San Diego Management & Monitoring Program


Arroyo toad
Anaxyrus californicus

Vertebrata

Vertebrata
Kingdom Phylum Subphylum Class Order Suborder Family

Current distribution rangewide

Historically occurred from upper Salinas River system in Monterey County, south through the Santa Ynez, Santa Clara, and Los Angeles River Basins and coastal drainages of Orange, Riverside, and San Diego Counties, to the Arroyo San Simeon system in Baja California, Mexico [1]. Also occurs on desert slopes of the San Gabriel Mountains (in Little Rock Creek in Los Angeles County) and the San Bernardino Mountains (in the Mojave River and in its tributaries in San Bernardino County) [2]. Primarily restricted to headwaters of streams as small, isolated populations, having been extirpated from much of their historic habitat [3].


Known Populations in San Diego County

Occurrences found in Camp Pendleton, Anza Borrego State Park, Fallbrook NWS, Barrett Reservoir Open Space, Marron Valley Mitigation Bank, Cleveland National Forest, Mount Woodson, San Vicente Reservoir Cornerstone Lands, El Capitan Reservoir Open Space, San Pasqual Valley, Boden Canyon Ecological Reserve, Pamo Valley, Ramona Grasslands Preserve, San Dieguito River Park, Santa Ysabel East Open Space, Santa Ysabel West Open Space, Cuyamaca Rancho State Park, Barrett Reservoir Open Space, Dulzura Conduit, Bureau of Land Management, McAlmond Canyon, SDGE Sunrise Powerlink Parcels Long Potre, Lake Morena Regional Park, Canada de Vicente, Sutherland Reservoir Open Space, Hodges Reservoir Open Space, San Luis Rey River Park, Groves Open Space, Faubus Farms, Roncon San Luiseno Band of Mission Indians, and Vista Irrigation District.


List status

FE, SSC


Habitat affinities

Found in semi-arid regions near washes or intermittent streams. Habitats include: valley-foothill and desert riparian, desert wash, palm oasis, and Joshua tree, mixed chaparral and sagebrush [4;5;6; all cited from 7]. Breeding habitat consists of slow-moving streams with shallow pools, sandbars, and stream terraces. Breeding habitat is maintained by periodic flooding and scouring that alters stream channels, redistributes sand, opens up the vegetation, and changes the location and configuration of breeding pools [8]. Outside of the breeding season, toads are terrestrial and estivate in underground burrows in upland habitats including: sycamore-cottonwood woodlands, oak woodlands, coastal sage scrub, chaparral, and grassland [9;10; both cited from 3]. Elevational range extends up to 1950 m [7].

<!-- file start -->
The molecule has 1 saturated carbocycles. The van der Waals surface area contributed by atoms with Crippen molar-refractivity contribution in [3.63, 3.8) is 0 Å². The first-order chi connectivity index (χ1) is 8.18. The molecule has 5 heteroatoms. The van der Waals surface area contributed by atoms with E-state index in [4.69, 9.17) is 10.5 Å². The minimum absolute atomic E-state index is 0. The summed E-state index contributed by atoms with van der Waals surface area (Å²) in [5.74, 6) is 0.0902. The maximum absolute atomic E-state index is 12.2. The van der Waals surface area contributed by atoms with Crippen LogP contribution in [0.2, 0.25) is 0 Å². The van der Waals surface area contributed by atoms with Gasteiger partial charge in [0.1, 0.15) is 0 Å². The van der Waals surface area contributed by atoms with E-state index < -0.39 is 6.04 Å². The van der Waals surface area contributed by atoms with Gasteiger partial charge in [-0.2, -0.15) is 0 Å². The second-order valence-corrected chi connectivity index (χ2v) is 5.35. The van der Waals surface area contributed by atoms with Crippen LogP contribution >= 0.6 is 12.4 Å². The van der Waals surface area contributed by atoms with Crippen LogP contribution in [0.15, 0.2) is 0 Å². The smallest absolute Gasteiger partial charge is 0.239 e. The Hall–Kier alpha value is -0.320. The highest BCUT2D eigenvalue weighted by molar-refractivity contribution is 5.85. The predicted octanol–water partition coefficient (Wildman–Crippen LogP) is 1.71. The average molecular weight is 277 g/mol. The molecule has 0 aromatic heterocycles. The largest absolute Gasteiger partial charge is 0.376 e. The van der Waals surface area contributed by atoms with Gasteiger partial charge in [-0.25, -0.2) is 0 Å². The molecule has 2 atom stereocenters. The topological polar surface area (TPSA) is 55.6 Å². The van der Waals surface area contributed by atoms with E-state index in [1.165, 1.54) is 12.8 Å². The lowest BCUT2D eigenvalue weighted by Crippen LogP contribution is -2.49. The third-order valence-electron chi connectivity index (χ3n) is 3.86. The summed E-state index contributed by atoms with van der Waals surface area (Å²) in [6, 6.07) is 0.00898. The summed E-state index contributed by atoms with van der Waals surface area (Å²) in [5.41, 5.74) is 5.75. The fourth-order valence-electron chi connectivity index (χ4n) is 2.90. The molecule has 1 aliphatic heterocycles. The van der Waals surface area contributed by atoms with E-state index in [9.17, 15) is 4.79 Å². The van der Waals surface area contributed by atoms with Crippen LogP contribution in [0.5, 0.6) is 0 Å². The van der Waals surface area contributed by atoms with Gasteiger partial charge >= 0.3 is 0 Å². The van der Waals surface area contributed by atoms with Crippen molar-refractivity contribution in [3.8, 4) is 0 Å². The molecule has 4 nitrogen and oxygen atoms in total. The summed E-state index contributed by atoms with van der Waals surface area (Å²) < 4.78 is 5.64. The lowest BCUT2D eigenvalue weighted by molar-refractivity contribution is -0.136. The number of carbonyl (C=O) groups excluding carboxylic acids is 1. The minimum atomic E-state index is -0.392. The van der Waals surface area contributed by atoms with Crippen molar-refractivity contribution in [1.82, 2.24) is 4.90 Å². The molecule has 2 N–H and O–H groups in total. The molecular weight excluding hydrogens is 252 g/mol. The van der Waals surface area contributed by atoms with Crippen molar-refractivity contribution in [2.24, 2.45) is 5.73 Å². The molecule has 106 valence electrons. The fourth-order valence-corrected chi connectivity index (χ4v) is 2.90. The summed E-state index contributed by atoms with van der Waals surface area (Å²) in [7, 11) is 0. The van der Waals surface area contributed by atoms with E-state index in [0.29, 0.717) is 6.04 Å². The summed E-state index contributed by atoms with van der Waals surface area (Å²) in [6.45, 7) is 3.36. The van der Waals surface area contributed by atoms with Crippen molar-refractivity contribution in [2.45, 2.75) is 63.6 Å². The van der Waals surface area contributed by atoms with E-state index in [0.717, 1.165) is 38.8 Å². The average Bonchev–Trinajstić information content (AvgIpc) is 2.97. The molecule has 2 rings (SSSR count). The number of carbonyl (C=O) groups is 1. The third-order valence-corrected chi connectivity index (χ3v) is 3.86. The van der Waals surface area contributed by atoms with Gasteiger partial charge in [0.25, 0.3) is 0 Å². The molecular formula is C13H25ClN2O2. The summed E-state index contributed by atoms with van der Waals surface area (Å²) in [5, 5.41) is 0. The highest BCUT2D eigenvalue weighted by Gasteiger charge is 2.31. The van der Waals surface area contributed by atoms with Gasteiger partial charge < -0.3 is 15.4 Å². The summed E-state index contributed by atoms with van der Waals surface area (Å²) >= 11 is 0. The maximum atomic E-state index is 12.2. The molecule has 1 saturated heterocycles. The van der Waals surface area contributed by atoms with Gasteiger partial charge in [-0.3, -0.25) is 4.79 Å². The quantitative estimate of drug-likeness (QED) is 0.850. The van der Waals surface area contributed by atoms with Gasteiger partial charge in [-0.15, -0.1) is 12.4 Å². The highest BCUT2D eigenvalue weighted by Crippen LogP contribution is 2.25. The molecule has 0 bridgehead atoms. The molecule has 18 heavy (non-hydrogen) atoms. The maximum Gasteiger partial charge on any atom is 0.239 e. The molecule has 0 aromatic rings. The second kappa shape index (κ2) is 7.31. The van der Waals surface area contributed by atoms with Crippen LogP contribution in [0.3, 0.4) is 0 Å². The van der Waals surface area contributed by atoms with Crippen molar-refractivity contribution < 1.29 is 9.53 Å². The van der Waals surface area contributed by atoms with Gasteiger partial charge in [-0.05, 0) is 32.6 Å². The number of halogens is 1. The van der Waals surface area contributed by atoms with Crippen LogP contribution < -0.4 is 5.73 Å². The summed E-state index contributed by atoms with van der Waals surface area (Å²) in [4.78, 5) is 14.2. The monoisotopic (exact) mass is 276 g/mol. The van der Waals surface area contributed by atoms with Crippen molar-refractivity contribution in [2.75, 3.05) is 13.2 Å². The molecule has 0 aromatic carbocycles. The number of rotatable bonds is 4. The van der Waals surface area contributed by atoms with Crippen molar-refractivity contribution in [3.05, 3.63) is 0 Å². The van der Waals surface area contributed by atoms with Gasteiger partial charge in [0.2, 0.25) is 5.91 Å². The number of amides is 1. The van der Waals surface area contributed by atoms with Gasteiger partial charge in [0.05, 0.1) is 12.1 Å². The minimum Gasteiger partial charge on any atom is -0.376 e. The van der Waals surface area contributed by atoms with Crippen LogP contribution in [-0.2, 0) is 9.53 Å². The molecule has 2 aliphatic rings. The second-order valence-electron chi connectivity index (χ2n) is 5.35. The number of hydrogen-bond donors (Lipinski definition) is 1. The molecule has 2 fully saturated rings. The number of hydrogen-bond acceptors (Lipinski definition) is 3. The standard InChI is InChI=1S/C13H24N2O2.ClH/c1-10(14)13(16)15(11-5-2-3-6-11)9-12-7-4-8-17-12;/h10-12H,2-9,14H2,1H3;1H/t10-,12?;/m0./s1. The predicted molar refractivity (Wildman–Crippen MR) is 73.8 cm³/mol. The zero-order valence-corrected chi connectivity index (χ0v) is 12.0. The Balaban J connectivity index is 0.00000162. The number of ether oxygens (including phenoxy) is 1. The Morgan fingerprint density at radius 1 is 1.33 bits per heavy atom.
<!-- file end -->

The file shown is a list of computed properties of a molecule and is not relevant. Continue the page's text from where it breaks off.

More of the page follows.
Taxonomy and genetics

Considered a subspecies of the southwestern toad (Bufo microscaphus) at time of listing [9]. Allozyme analyses found each subspecies (B. m. microscaphus, B. m. californicus, and B .m. mexicanus) should be considered a full species and arroyo toad was reclassified as the full species Bufo californicus [11]. Later, the genus Bufo was subdivided into three genera, with the North American clade of Bufo renamed as the genus Anaxyrus [12].


Seasonal activity

Adults primarily nocturnal but may be diurnal during breeding season. Newly metamorphosed toads are active during the daylight hours and can tolerate much higher temperatures than adults [13, cited in 7]. Active at temperatures between 22-35° C [14]. Adult and subadults seek shelter during the day, by burrowing into upland terraces, along old flood channels, and often in the soils below the canopy edge of willows (Salix spp.) or cottonwoods (Populus fremontii) [8;12;15]. Usually burrow into dry or slightly damp fine sand and may even use burrows constructed by other animals or seek temporary shelter under rocks or debris [16, cited from 8]. Go into estivation in burrows during the non-breeding season when it is hot and dry, starting in the late summer from about August and continuing into January [12;15].


Life history/ reproduction

Breeding typically occurs from February to July on streams with persistent water [9 cited from 3]. Breed and deposit egg masses in shallow, sandy pools that are usually bordered by sand and gravel flood terraces [9;10; both cited from 3]. Adults and subadults spend much of their lives in riparian and upland habitats adjacent to breeding locations [1 cited from 8].


Diet and foraging

Tadpoles feed on loose organic material such as algae, bacteria, and diatoms [16;17; both cited from 8]. Juveniles feed on ants almost exclusively [16 cited from 8]. Adults feed on snails, Jerusalem crickets, beetles, ants, caterpillars, moths, and occasionally cannibalize newly metamorphosed individuals. Usually feed nocturnally. Individuals walk instead of hop when foraging for food [6;13; both cited from 7].


Dispersal

Move between stream and upland foraging sites, as well as up and down stream corridors to find suitable breeding pools [1 cited from 8]. Movements vary between watersheds or river reaches in response to different hydrological regimes [9 cited from 8]. When searching for suitable egg-laying sites in broad floodplain river systems move across parallel stream channels, such as the lower San Mateo River in San Diego County [8]. For watersheds with relatively narrower, steeper-sided drainages with alternating riffles and pools, tend to move in both up- and downstream directions rather than laterally while searching for breeding pools [9 cited from 8].


Threats

Threatened by habitat destruction and alteration from water storage reservoirs, flood control structures, roads, agriculture, urban development, recreational facilities, and mining activities. Non-native plants, such as tamarisk and Arundo have also altered arroyo toad habitat. Introduced non-native predators (e.g., bullfrogs, green sunfish, and African clawed frogs) and fire are substantial threats as well as chytrid fungus disease and wildfire suppression activities [3].


Arroyo toad sources